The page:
This GBP update discusses yesterday's Retail Sales figures and looks ahead to next week's events that could affect Pound Sterling exchange rates. The table below shows the market movements for a number of GBP currency pairings yesterday:
|Currency Pair||% Change||Difference on £200,000|
The Pound continues to take sizeable losses this week having seen further losses against all of the major currencies yesterday. Despite better than expected retail sales data as a result of the warmer weather it wasn’t enough to see a rally for Sterling exchange rates. The Pound actually fell to an eight-month low against the Euro although comments from ECB president Mario Draghi also helped strengthen the Euro. For more detail on what was said at the press conference and its impact then please see today's Euro forecast report.
Yesterday's announcement showed that UK retail sales rose to 0.6% for the month of June which largely stemmed from strong clothing and shoe sales.
However, the numbers have been taken with a pinch of salt due to the warmer weather in June which is why there hasn’t been a positive market reaction for the Pound. This was the hottest June since 1910 so it could be argued that these figures should have been considerably stronger.
The positive figures are welcome but it is next week’s Growth Domestic Product (GDP) numbers for the second quarter which will be of paramount importance. The risk for those clients holding Sterling is that any weakening in growth could move us closer to recession territory and this would be Sterling negative. The combination of higher inflation and weak wage growth is squeezing consumer pockets and this may start to show in the official data.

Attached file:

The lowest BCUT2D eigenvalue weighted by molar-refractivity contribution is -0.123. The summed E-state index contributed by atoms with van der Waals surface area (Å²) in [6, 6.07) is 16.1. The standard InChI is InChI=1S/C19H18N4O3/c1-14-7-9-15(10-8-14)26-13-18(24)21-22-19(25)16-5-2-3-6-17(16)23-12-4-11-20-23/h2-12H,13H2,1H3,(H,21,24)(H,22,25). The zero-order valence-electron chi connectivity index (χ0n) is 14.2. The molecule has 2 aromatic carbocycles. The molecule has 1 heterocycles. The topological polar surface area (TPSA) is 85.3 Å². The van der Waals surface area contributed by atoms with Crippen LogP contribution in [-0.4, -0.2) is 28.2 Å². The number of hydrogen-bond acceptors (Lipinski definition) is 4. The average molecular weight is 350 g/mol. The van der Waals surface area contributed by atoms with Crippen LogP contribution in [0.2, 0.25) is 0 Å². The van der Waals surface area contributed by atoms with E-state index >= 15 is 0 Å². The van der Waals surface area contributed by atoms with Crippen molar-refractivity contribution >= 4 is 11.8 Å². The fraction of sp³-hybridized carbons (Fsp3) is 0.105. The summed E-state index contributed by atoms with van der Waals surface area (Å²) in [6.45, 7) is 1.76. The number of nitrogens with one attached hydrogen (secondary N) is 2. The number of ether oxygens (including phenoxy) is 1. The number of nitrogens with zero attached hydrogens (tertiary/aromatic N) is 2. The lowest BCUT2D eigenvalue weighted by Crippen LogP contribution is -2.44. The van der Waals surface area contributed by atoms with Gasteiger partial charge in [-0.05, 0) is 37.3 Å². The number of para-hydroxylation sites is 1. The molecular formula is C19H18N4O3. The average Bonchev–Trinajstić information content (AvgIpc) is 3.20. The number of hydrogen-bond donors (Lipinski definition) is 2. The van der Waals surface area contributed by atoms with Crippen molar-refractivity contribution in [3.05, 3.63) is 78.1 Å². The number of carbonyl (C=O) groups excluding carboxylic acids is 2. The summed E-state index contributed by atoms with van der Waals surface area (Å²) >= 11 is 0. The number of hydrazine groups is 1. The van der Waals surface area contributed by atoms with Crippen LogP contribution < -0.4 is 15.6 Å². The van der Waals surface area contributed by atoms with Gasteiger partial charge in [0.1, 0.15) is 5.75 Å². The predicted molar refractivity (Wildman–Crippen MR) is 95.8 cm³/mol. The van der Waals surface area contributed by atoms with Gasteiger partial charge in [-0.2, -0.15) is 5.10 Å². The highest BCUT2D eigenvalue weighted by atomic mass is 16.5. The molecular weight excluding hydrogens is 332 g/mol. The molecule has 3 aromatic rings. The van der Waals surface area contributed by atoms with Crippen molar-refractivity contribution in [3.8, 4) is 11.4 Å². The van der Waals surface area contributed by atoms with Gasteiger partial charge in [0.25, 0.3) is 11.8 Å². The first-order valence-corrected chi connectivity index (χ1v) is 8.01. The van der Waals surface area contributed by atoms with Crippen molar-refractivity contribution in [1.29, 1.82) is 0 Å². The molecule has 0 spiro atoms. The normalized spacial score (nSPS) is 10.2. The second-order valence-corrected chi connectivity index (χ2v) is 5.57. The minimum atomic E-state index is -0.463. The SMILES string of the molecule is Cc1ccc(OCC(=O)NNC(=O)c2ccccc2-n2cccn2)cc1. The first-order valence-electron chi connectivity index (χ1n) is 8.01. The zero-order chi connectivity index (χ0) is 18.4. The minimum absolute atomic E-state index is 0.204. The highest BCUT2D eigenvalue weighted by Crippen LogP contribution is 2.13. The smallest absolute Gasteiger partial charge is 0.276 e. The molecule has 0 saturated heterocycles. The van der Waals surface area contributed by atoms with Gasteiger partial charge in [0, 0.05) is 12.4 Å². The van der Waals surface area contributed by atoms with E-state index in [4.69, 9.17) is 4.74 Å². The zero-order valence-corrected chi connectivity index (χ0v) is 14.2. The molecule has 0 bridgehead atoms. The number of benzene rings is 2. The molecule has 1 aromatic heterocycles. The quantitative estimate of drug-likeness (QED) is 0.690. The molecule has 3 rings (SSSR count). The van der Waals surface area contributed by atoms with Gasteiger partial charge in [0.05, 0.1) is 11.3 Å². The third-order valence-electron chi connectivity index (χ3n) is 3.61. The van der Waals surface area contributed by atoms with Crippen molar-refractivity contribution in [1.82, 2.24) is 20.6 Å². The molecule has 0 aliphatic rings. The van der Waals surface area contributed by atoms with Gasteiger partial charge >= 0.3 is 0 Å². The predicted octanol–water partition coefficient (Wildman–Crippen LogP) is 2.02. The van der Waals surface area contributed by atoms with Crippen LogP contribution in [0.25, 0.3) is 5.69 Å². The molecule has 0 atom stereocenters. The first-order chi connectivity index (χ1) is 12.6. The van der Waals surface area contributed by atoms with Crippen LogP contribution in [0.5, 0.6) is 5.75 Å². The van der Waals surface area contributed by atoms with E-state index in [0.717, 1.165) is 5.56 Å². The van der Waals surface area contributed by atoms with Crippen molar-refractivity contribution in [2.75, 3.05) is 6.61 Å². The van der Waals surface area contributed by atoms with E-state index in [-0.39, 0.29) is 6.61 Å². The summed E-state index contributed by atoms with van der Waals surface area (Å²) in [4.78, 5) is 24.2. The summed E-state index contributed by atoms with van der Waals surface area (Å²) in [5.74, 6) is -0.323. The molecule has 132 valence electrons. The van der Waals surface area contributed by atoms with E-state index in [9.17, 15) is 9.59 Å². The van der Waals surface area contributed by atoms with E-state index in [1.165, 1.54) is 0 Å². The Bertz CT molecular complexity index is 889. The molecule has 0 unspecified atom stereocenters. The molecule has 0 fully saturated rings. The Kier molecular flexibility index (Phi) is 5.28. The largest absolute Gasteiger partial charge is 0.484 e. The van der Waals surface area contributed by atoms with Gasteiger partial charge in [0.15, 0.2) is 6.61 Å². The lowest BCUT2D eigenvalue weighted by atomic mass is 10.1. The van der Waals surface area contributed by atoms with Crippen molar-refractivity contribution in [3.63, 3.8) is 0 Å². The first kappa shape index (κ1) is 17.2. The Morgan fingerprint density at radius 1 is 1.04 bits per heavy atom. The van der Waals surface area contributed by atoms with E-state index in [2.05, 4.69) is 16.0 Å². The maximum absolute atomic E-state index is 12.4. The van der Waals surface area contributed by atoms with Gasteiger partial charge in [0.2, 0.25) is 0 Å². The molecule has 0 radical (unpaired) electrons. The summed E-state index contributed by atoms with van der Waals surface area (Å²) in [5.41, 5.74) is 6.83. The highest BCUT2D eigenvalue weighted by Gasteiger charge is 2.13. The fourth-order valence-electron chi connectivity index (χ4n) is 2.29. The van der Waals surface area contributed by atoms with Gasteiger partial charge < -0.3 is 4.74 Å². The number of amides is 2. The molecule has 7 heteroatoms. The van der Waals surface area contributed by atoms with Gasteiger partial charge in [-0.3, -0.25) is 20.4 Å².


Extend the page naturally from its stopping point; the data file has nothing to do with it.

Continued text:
The continued uncertainty from Brexit now over one year on from the vote to Leave on 23rd June 2016 is also weighing on the Pound. A meeting yesterday between Brexit secretary David Davis and his EU counterpart Michel Barnier appeared to show the issues surrounding citizens’ rights and the financial settlement are yet to be agreed on. There is still a long way to go in this negotiation and the Pound should remain under pressure until real clarity is offered.
Bank of England Governor Mark Carney has recently warned about the dangers of consumer credit which has been growing rapidly at around 10% per annum. He has cited high credit card lending and the recent surge in car loans which pose a threat to financial stability. The concern is that consumer spending is being spurred on by debt which has similarities to the run up to the 2008 crash. UK household debt currently stands in excess of £1.5 trillion and any signs of a slowdown in the economy could see the Pound weaken sharply just as we saw during the financial crisis of 2008 when GBP EUR fell to parity.
For more information on how future data releases could affect your currency requirement, call our trading floor on 01494 725 353 or email me directly at email@example.com.
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